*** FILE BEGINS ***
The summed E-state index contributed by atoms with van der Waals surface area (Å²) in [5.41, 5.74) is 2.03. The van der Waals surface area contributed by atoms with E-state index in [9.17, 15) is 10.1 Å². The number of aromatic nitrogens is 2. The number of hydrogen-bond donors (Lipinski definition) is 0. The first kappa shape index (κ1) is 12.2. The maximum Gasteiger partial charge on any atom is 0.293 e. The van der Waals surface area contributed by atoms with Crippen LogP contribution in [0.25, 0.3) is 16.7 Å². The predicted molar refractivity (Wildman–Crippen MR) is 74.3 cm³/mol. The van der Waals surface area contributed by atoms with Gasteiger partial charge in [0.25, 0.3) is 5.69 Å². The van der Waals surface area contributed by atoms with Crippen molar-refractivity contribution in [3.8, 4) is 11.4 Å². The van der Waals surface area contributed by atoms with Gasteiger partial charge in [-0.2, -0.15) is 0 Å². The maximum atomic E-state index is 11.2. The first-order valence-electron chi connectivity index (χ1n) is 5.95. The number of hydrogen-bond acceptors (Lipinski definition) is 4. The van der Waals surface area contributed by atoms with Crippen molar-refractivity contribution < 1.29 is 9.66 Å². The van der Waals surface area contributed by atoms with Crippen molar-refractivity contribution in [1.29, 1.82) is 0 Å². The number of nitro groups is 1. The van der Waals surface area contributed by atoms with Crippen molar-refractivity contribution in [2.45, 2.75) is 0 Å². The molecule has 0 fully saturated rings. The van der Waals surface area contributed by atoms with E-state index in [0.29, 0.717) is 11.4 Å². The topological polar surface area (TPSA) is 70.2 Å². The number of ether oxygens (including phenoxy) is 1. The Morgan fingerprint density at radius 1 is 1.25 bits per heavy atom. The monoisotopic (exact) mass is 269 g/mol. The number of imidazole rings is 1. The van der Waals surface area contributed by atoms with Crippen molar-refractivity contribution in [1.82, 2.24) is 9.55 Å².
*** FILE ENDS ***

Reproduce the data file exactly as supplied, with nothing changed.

The summed E-state index contributed by atoms with van der Waals surface area (Å²) in [5.41, 5.74) is 2.03. The van der Waals surface area contributed by atoms with E-state index in [9.17, 15) is 10.1 Å². The number of aromatic nitrogens is 2. The number of hydrogen-bond donors (Lipinski definition) is 0. The first kappa shape index (κ1) is 12.2. The maximum Gasteiger partial charge on any atom is 0.293 e. The van der Waals surface area contributed by atoms with Crippen LogP contribution in [0.25, 0.3) is 16.7 Å². The predicted molar refractivity (Wildman–Crippen MR) is 74.3 cm³/mol. The van der Waals surface area contributed by atoms with Gasteiger partial charge in [0.25, 0.3) is 5.69 Å². The van der Waals surface area contributed by atoms with Crippen molar-refractivity contribution in [3.8, 4) is 11.4 Å². The van der Waals surface area contributed by atoms with Gasteiger partial charge in [-0.2, -0.15) is 0 Å². The maximum atomic E-state index is 11.2. The first-order valence-electron chi connectivity index (χ1n) is 5.95. The number of hydrogen-bond acceptors (Lipinski definition) is 4. The van der Waals surface area contributed by atoms with Crippen molar-refractivity contribution < 1.29 is 9.66 Å². The van der Waals surface area contributed by atoms with Crippen molar-refractivity contribution in [1.29, 1.82) is 0 Å². The number of nitro groups is 1. The van der Waals surface area contributed by atoms with Crippen molar-refractivity contribution in [2.45, 2.75) is 0 Å². The molecule has 0 fully saturated rings. The van der Waals surface area contributed by atoms with E-state index in [0.29, 0.717) is 11.4 Å². The topological polar surface area (TPSA) is 70.2 Å². The number of ether oxygens (including phenoxy) is 1. The Morgan fingerprint density at radius 1 is 1.25 bits per heavy atom. The monoisotopic (exact) mass is 269 g/mol. The number of imidazole rings is 1. The van der Waals surface area contributed by atoms with Crippen molar-refractivity contribution in [1.82, 2.24) is 9.55 Å².